The National Highway Traffic Safety Administration announced that it's currently investigating Tesla's Autopilot system after 11 crashes involving the company's electric cars and parked emergency vehicles. These specified incidents, the first of which took place in January 2018, have resulted in 17 injuries and one fatality. The auto safety regulator's probe specifically applies to Models 3, Y, S and X built from 2014 onward, totaling roughly 765,000 vehicles.
Four such crashes have taken place this year, according to the NHTSA, which said they all involved Teslas that "have encountered first responder scenes and subsequently struck one or more vehicles involved with those scenes." The federal agency's Office of Defects Investigation (ODI) continued, "The involved subject vehicles were all confirmed to have been engaged in either Autopilot or Traffic Aware Cruise Control during the approach to the crashes."
Most of these incidents have reportedly taken place at night with emergency lights or flares present. The NHTSA says it "will assess the technologies and methods used to monitor, assist, and enforce the driver's engagement with the dynamic driving task during Autopilot operation."
When inside its Operational Design Domain (ODD), Autopilot keeps Tesla vehicles centered in lanes of traffic while maintaining a set speed. Despite marketing that has confused consumers before, it's not a fully self-driving technology and requires hands on the wheel at all times. Drivers are still responsible for Object and Event Detection and Response (OEDR), then, which will also be factored into the NHTSA's analysis.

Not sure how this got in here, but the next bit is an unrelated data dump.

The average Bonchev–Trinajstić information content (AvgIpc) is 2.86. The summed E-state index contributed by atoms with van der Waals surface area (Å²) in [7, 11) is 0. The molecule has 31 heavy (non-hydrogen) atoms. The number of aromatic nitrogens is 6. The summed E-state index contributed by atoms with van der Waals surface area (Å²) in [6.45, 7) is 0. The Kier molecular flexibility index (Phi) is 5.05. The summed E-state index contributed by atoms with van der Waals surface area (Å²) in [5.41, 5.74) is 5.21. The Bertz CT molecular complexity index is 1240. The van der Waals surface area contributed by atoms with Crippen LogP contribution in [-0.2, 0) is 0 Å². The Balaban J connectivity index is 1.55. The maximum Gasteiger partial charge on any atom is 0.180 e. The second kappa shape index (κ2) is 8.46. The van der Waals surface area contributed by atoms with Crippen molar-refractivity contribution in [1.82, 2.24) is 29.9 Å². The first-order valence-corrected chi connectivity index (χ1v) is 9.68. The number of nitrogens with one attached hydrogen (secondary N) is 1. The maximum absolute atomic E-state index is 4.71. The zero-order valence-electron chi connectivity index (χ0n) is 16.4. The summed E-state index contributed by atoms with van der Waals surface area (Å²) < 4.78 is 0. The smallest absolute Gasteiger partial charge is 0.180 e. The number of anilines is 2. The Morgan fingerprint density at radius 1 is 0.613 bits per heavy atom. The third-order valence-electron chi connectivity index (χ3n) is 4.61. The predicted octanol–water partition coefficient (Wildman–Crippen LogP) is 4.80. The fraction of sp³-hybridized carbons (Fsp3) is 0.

"The investigation will additionally assess the OEDR by vehicles when engaged in Autopilot mode, and ODD in which the Autopilot mode is functional. The investigation will also include examination of the contributing circumstances for the confirmed crashes," explains the ODI.
While this official probe by the NHTSA certainly is news, it isn't the first time Tesla or Autopilot has been investigated for similar incidents. The NHTSA has deployed several crash investigation teams in the past to assess the ins and outs of other Autopilot wrecks involving one or multiple vehicles. The most recent example of a crash involving a Tesla and emergency vehicle took place in San Diego last month.
It's possible that the NHTSA could issue a recall for all involved vehicles over potential Autopilot defects. In order to do that, it would have to upgrade this preliminary investigation to an engineering analysis, as Reuters explains.
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